Chronic inflammatory diseases such as arthritis are characterized by dysregulated responses to pro-inflammatory cytokines such as interleukin-1 (IL-1) and tumor necrosis factor α (TNF-α). Pharmacologic anti-cytokine therapies are often effective at diminishing this inflammatory response but have significant side effects and are used at high, constant doses that do not reflect the dynamic nature of disease activity. Using the CRISPR/Cas9 genome-engineering system, we created stem cells that antagonize IL-1- or TNF-α-mediated inflammation in an autoregulated, feedback-controlled manner. Our results show that genome engineering can be used successfully to rewire endogenous cell circuits to allow for prescribed input/output relationships between inflammatory mediators and their antagonists, providing a foundation for cell-based drug delivery or cell-based vaccines via a rapidly responsive, autoregulated system. The customization of intrinsic cellular signaling pathways in stem cells, as demonstrated here, opens innovative possibilities for safer and more effective therapeutic approaches for a wide variety of diseases.
Upper respiratory tract inflammatory diseases such as asthma and chronic obstructive pulmonary diseases (COPD) affect more than one-half billion people globally and are characterized by chronic inflammation that is often exacerbated by respiratory pathogens such as nontypeable Haemophilus influenzae (NTHi). The increasing numbers of antibiotic-resistant bacterial strains and the limited success of currently available pharmaceuticals used to manage the symptoms of these diseases present an urgent need for the development of novel anti-inflammatory therapeutic agents. Resveratrol has long been thought as an interesting therapeutic agent for various diseases including inflammatory diseases. However, the molecular mechanisms underlying its anti-inflammatory properties remain largely unknown. Here we show for the first time that resveratrol decreases expression of pro-inflammatory mediators in airway epithelial cells and in the lung of mice by enhancing NTHi-induced MyD88 short, a negative regulator of inflammation, via inhibition of ERK1/2 activation. Furthermore, resveratrol inhibits NTHi-induced ERK1/2 phosphorylation by increasing MKP-1 expression via a cAMP-PKA-dependent signaling pathway. Finally, we show that resveratrol has anti-inflammatory effects post NTHi infection, thereby demonstrating its therapeutic potential. Together these data reveal a novel mechanism by which resveratrol alleviates NTHi-induced inflammation in airway disease by up-regulating the negative regulator of inflammation MyD88s.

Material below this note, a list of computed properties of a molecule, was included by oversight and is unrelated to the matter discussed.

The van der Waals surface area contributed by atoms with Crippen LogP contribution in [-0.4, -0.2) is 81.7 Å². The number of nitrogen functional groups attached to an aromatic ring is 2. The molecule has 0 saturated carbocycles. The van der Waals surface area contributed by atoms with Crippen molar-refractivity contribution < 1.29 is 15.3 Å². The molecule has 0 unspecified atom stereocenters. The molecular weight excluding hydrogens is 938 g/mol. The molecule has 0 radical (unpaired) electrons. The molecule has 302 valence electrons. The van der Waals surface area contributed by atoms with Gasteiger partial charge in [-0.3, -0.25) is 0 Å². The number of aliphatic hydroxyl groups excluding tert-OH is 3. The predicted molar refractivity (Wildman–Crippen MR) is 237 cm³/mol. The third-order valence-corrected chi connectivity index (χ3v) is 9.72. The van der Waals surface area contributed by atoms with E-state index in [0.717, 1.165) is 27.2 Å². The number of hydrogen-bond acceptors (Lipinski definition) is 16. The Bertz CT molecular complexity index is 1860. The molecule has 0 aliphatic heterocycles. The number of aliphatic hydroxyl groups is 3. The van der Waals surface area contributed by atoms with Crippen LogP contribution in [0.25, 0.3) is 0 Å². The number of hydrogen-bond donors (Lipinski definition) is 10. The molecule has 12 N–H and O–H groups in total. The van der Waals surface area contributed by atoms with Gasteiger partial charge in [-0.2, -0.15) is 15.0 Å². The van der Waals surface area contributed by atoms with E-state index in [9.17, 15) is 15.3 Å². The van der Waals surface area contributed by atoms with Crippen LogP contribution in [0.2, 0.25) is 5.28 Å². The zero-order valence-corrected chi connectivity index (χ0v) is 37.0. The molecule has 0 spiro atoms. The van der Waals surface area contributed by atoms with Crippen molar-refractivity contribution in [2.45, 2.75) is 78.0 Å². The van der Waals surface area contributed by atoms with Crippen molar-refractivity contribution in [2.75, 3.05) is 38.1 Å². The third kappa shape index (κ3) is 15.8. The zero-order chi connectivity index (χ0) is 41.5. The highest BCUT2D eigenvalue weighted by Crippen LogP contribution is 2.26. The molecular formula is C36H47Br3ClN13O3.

Neural stem cell (NSC) transplantation can influence immune responses and suppress inflammation in the CNS. Metabolites, such as succinate, modulate the phenotype and function of immune cells, but whether and how NSCs are also activated by such immunometabolites to control immunoreactivity and inflammatory responses is unclear. Here, we show that transplanted somatic and directly induced NSCs ameliorate chronic CNS inflammation by reducing succinate levels in the cerebrospinal fluid, thereby decreasing mononuclear phagocyte (MP) infiltration and secondary CNS damage. Inflammatory MPs release succinate, which activates succinate receptor 1 (SUCNR1)/GPR91 on NSCs, leading them to secrete prostaglandin E2 and scavenge extracellular succinate with consequential anti-inflammatory effects. Thus, our work reveals an unexpected role for the succinate-SUCNR1 axis in somatic and directly induced NSCs, which controls the response of stem cells to inflammatory metabolic signals released by type 1 MPs in the chronically inflamed brain.
Primary dysmenorrhea is common among women of reproductive age. Non-steroidal anti-inflammatory drugs and oral contraceptives are effective treatments, although the failure rate is around 20-25%. Therefore additional evidence-based treatments are needed. In recent years, the use of smartphone applications (apps) has increased rapidly and may support individuals in self-management strategies.
Prostaglandin E2 is essential for efficacious skeletal muscle stem-cell function, augmenting regeneration and strength
- Proceedings of the National Academy of Sciences of the United States of America
- Published 11 months ago
Skeletal muscles harbor quiescent muscle-specific stem cells (MuSCs) capable of tissue regeneration throughout life. Muscle injury precipitates a complex inflammatory response in which a multiplicity of cell types, cytokines, and growth factors participate. Here we show that Prostaglandin E2 (PGE2) is an inflammatory cytokine that directly targets MuSCs via the EP4 receptor, leading to MuSC expansion. An acute treatment with PGE2 suffices to robustly augment muscle regeneration by either endogenous or transplanted MuSCs. Loss of PGE2 signaling by specific genetic ablation of the EP4 receptor in MuSCs impairs regeneration, leading to decreased muscle force. Inhibition of PGE2 production through nonsteroidal anti-inflammatory drug (NSAID) administration just after injury similarly hinders regeneration and compromises muscle strength. Mechanistically, the PGE2 EP4 interaction causes MuSC expansion by triggering a cAMP/phosphoCREB pathway that activates the proliferation-inducing transcription factor, Nurr1 Our findings reveal that loss of PGE2 signaling to MuSCs during recovery from injury impedes muscle repair and strength. Through such gain- or loss-of-function experiments, we found that PGE2 signaling acts as a rheostat for muscle stem-cell function. Decreased PGE2 signaling due to NSAIDs or increased PGE2 due to exogenous delivery dictates MuSC function, which determines the outcome of regeneration. The markedly enhanced and accelerated repair of damaged muscles following intramuscular delivery of PGE2 suggests a previously unrecognized indication for this therapeutic agent.